Friday, May 27, 2016

A Constant Companion in the World of the Arts - Speculation...

For a brief period, I experienced an exchange of letters with the celebrated presidential historian Stephen Ambrose (remember his ending his letters with"happy trails," which I had mentioned in a previous  blog?). In one of his letters he speculated that if Hitler had defeated the Americans in the Battle of the Bulge by wresting the port of Antwerp from the Allies,  Stalin might well have considered forging a treaty with Hitler, in a final stage of exasperation, after all the bloodshed these two tyrants had caused against one another.
I had always been fascinated by Ambrose having indulged in historical speculation, but I've  since found out that this process is utilized as a kind of 'game' by many historians; probably as a source of
enhancement of the historical process through perspective.
I find myself, occasionally,  pursuing the 'game' of speculation, more for relaxation than anything else. For instance: what if Mozart had  lived  another twenty years, returning after 1788, his final symphonic year as we know it, to the writing  of symphonies after the "Jupiter?"  Would we know Beethoven today in a different form?
Or; What if Brahms had not destroyed ( mostly through burning) a number of his works he wanted to disavow ? Would we now be listening to more of his creations today?
Or, What if Gershwin had lived to be, say, 58 (he died at age 38)? Would Bernstein have been a different Bernstein today?
Obviously, there will never be an answer to any speculative query.
And so, may I invite you to   play the 'game ' with me by adding to the list below?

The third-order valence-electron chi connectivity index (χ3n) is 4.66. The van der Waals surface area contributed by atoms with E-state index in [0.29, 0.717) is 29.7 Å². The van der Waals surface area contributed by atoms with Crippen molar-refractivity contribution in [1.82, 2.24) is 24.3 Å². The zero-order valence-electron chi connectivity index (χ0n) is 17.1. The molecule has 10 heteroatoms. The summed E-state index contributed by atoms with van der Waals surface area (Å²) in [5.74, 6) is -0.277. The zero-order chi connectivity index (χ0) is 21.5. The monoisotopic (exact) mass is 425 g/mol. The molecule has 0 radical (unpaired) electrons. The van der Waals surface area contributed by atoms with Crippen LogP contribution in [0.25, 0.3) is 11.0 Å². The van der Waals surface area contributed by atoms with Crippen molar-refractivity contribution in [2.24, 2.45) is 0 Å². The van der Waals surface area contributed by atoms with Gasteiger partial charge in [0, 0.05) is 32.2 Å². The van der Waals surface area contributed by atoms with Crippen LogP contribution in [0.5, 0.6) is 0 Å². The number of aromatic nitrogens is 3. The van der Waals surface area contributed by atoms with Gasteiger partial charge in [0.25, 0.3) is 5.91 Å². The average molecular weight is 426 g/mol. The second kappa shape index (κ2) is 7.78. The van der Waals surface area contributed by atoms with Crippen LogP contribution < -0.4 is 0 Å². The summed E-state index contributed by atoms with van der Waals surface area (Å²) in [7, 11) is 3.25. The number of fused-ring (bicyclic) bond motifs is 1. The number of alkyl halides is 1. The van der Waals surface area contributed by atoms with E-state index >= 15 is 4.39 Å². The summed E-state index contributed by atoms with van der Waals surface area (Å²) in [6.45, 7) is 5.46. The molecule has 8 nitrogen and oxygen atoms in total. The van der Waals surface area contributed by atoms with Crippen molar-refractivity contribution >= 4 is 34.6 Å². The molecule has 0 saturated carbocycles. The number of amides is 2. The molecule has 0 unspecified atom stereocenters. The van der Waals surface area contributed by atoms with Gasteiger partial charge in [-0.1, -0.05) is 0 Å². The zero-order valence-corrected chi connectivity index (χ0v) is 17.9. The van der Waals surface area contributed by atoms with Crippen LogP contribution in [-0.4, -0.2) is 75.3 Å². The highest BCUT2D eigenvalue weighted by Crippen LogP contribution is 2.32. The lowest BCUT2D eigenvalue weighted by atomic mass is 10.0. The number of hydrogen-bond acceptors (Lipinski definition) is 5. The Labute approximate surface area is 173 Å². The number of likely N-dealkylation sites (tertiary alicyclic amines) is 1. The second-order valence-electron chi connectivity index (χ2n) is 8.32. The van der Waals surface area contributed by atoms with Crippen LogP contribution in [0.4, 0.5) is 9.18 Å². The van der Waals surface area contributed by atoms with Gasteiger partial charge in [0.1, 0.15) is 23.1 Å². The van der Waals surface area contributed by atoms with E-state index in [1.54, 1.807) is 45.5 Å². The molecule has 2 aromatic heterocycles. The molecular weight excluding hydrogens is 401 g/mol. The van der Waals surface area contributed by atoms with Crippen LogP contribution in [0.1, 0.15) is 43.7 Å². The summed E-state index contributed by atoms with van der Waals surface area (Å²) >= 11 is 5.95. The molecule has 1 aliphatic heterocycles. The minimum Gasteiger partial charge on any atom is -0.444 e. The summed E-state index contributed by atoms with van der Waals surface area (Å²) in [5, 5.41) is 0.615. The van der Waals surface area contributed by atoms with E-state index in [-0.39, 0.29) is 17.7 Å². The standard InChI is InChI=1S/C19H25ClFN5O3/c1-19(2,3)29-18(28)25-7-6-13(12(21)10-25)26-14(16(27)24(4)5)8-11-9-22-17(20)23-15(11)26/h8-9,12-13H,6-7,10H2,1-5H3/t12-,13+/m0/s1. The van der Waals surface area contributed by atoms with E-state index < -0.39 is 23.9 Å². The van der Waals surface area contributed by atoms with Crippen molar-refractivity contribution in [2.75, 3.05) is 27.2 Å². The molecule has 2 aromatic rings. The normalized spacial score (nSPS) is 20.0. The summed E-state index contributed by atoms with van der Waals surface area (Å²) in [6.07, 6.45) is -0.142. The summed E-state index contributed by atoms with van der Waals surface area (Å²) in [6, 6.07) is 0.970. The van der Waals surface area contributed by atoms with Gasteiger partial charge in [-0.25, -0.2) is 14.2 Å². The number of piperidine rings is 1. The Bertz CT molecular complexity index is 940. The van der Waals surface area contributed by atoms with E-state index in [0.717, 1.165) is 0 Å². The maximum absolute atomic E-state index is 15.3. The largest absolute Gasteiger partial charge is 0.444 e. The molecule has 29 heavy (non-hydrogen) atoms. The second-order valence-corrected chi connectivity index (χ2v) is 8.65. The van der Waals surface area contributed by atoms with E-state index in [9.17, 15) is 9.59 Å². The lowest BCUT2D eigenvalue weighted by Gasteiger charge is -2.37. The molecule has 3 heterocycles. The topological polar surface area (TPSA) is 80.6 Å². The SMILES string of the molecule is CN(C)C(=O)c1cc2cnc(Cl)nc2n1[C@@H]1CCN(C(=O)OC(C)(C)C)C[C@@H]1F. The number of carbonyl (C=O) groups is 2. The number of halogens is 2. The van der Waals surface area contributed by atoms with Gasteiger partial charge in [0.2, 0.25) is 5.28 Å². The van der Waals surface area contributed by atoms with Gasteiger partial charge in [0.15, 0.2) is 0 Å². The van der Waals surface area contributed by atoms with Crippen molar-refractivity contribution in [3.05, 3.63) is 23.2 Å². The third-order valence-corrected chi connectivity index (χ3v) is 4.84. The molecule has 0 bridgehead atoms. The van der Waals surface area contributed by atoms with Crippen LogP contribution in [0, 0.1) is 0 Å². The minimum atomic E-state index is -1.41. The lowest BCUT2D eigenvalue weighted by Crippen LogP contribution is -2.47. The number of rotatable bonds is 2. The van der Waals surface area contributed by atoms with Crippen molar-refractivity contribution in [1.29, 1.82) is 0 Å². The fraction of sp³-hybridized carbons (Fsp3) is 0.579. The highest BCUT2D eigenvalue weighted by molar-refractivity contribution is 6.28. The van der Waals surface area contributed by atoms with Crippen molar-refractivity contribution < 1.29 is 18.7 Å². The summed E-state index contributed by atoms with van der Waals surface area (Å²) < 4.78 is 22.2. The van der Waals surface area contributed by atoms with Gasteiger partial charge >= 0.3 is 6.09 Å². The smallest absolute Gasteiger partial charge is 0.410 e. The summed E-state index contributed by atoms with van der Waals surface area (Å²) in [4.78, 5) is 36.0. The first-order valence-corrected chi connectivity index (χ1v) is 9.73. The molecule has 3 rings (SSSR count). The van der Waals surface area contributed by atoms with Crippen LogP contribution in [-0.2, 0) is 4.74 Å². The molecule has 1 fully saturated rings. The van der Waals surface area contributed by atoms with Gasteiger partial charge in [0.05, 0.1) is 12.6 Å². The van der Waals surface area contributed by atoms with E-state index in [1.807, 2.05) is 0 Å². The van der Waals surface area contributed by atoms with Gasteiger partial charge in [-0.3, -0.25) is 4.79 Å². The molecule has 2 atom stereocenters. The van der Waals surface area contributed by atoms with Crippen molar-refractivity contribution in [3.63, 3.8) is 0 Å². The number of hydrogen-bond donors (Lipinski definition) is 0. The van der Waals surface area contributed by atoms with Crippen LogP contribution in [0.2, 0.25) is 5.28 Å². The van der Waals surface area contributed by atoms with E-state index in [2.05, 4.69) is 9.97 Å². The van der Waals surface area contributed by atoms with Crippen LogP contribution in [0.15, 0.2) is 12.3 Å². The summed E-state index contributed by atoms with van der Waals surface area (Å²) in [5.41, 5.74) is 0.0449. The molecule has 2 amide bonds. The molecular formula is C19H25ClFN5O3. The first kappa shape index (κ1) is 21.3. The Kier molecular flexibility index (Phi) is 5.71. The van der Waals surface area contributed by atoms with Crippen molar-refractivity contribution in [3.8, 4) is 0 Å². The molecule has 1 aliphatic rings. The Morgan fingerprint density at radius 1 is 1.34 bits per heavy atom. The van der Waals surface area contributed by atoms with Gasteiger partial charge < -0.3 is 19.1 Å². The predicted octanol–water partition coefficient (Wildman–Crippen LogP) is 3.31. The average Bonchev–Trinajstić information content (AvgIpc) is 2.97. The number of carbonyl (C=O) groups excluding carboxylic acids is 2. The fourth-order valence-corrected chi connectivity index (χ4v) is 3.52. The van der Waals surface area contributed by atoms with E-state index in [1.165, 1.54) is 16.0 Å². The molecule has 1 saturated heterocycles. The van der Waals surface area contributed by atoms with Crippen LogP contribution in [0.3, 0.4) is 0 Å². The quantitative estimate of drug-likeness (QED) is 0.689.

What if Bernstein had been so affixed to his "Jeremiah" symphony, written so soon after his Harvard days, that all of his creative energies were to  follow in the same line, without a thought of Broadway?
And no "West Side Story?" or "On the Town?"
What if Beethoven had not become deaf? Would  the greatness have taken a different direction?
And the following list of artists, whose greatness was a reality;  or yet to certify as greatness;  or, if at all?
Dinu Lipatti - dead due to  Hodgkin disease   at age 33.
William Kappell -  killed in a plane crash at age 31.
Michael Rabin - died of injuries in a fall at age 35.
Vincent Van Gogh - a suicide at age 37.
Giovanni Pergolesi - died of an illness at age 26.
Guido Cantelli - killed in a plane crash at age 36.
Alexei Sultanov - died of a series of strokes at age 35.
Ginette Neveu -  killed in a plane crash at age 30.
Julius Katchen - dead of cancer at age 42.
How different would our sense of "now" be than it is?
No answer, of course, can be available.